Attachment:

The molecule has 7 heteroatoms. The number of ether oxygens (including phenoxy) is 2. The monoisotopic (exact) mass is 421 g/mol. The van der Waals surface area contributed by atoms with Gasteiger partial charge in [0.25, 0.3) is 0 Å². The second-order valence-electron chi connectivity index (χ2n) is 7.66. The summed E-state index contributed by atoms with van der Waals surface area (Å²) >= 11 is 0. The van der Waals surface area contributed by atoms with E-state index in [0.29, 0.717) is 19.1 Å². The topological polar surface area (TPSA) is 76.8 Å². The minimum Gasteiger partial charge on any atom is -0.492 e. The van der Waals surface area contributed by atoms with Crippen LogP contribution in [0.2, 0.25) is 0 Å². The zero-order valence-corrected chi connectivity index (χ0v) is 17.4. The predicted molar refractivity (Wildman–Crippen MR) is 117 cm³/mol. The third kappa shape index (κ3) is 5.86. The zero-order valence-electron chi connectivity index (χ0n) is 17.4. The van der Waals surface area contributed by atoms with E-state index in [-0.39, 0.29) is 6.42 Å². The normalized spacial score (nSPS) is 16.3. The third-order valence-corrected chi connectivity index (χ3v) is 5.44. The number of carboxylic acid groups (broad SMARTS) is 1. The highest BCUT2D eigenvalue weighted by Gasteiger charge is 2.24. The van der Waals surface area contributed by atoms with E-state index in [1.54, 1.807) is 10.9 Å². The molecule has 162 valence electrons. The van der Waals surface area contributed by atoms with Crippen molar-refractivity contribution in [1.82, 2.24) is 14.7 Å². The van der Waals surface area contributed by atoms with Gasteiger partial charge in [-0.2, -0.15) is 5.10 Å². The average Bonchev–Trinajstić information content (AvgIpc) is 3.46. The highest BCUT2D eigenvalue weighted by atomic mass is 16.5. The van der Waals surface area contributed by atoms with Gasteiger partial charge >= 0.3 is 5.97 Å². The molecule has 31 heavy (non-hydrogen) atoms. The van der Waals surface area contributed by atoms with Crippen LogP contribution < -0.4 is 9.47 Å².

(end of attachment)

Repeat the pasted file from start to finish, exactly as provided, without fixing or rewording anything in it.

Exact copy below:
The molecule has 7 heteroatoms. The number of ether oxygens (including phenoxy) is 2. The monoisotopic (exact) mass is 421 g/mol. The van der Waals surface area contributed by atoms with Gasteiger partial charge in [0.25, 0.3) is 0 Å². The second-order valence-electron chi connectivity index (χ2n) is 7.66. The summed E-state index contributed by atoms with van der Waals surface area (Å²) >= 11 is 0. The van der Waals surface area contributed by atoms with E-state index in [0.29, 0.717) is 19.1 Å². The topological polar surface area (TPSA) is 76.8 Å². The minimum Gasteiger partial charge on any atom is -0.492 e. The van der Waals surface area contributed by atoms with Crippen LogP contribution in [0.2, 0.25) is 0 Å². The zero-order valence-corrected chi connectivity index (χ0v) is 17.4. The predicted molar refractivity (Wildman–Crippen MR) is 117 cm³/mol. The third kappa shape index (κ3) is 5.86. The zero-order valence-electron chi connectivity index (χ0n) is 17.4. The van der Waals surface area contributed by atoms with E-state index in [-0.39, 0.29) is 6.42 Å². The normalized spacial score (nSPS) is 16.3. The third-order valence-corrected chi connectivity index (χ3v) is 5.44. The number of carboxylic acid groups (broad SMARTS) is 1. The highest BCUT2D eigenvalue weighted by Gasteiger charge is 2.24. The van der Waals surface area contributed by atoms with E-state index in [1.54, 1.807) is 10.9 Å². The molecule has 162 valence electrons. The van der Waals surface area contributed by atoms with Crippen molar-refractivity contribution in [1.82, 2.24) is 14.7 Å². The van der Waals surface area contributed by atoms with Gasteiger partial charge in [-0.2, -0.15) is 5.10 Å². The average Bonchev–Trinajstić information content (AvgIpc) is 3.46. The highest BCUT2D eigenvalue weighted by atomic mass is 16.5. The van der Waals surface area contributed by atoms with Gasteiger partial charge >= 0.3 is 5.97 Å². The molecule has 31 heavy (non-hydrogen) atoms. The van der Waals surface area contributed by atoms with Crippen LogP contribution < -0.4 is 9.47 Å².